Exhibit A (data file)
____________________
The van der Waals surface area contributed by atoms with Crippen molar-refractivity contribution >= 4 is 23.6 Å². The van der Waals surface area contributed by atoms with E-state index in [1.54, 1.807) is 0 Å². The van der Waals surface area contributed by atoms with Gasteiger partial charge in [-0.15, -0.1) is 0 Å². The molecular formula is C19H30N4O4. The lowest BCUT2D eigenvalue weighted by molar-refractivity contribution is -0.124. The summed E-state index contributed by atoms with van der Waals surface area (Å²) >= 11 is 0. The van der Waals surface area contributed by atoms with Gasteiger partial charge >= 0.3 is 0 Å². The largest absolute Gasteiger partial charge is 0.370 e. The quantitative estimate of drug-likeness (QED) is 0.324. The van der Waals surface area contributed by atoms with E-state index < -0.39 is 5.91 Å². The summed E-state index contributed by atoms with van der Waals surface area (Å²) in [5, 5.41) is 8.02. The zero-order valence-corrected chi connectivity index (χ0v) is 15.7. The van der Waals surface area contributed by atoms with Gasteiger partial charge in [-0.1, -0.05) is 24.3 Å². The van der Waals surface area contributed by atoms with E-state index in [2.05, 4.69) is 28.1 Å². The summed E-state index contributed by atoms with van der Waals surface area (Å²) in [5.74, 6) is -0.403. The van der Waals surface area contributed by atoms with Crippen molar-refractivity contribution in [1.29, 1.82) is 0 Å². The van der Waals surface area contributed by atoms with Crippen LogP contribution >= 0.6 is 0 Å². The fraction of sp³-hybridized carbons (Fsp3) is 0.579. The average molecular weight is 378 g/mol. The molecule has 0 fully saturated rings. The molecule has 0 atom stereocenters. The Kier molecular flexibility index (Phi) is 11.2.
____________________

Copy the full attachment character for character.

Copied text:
The van der Waals surface area contributed by atoms with Crippen molar-refractivity contribution >= 4 is 23.6 Å². The van der Waals surface area contributed by atoms with E-state index in [1.54, 1.807) is 0 Å². The van der Waals surface area contributed by atoms with Gasteiger partial charge in [-0.15, -0.1) is 0 Å². The molecular formula is C19H30N4O4. The lowest BCUT2D eigenvalue weighted by molar-refractivity contribution is -0.124. The summed E-state index contributed by atoms with van der Waals surface area (Å²) >= 11 is 0. The van der Waals surface area contributed by atoms with Gasteiger partial charge >= 0.3 is 0 Å². The largest absolute Gasteiger partial charge is 0.370 e. The quantitative estimate of drug-likeness (QED) is 0.324. The van der Waals surface area contributed by atoms with E-state index < -0.39 is 5.91 Å². The summed E-state index contributed by atoms with van der Waals surface area (Å²) in [5, 5.41) is 8.02. The zero-order valence-corrected chi connectivity index (χ0v) is 15.7. The van der Waals surface area contributed by atoms with Gasteiger partial charge in [-0.1, -0.05) is 24.3 Å². The van der Waals surface area contributed by atoms with E-state index in [2.05, 4.69) is 28.1 Å². The summed E-state index contributed by atoms with van der Waals surface area (Å²) in [5.74, 6) is -0.403. The van der Waals surface area contributed by atoms with Crippen molar-refractivity contribution in [1.29, 1.82) is 0 Å². The van der Waals surface area contributed by atoms with Crippen LogP contribution >= 0.6 is 0 Å². The fraction of sp³-hybridized carbons (Fsp3) is 0.579. The average molecular weight is 378 g/mol. The molecule has 0 fully saturated rings. The molecule has 0 atom stereocenters. The Kier molecular flexibility index (Phi) is 11.2.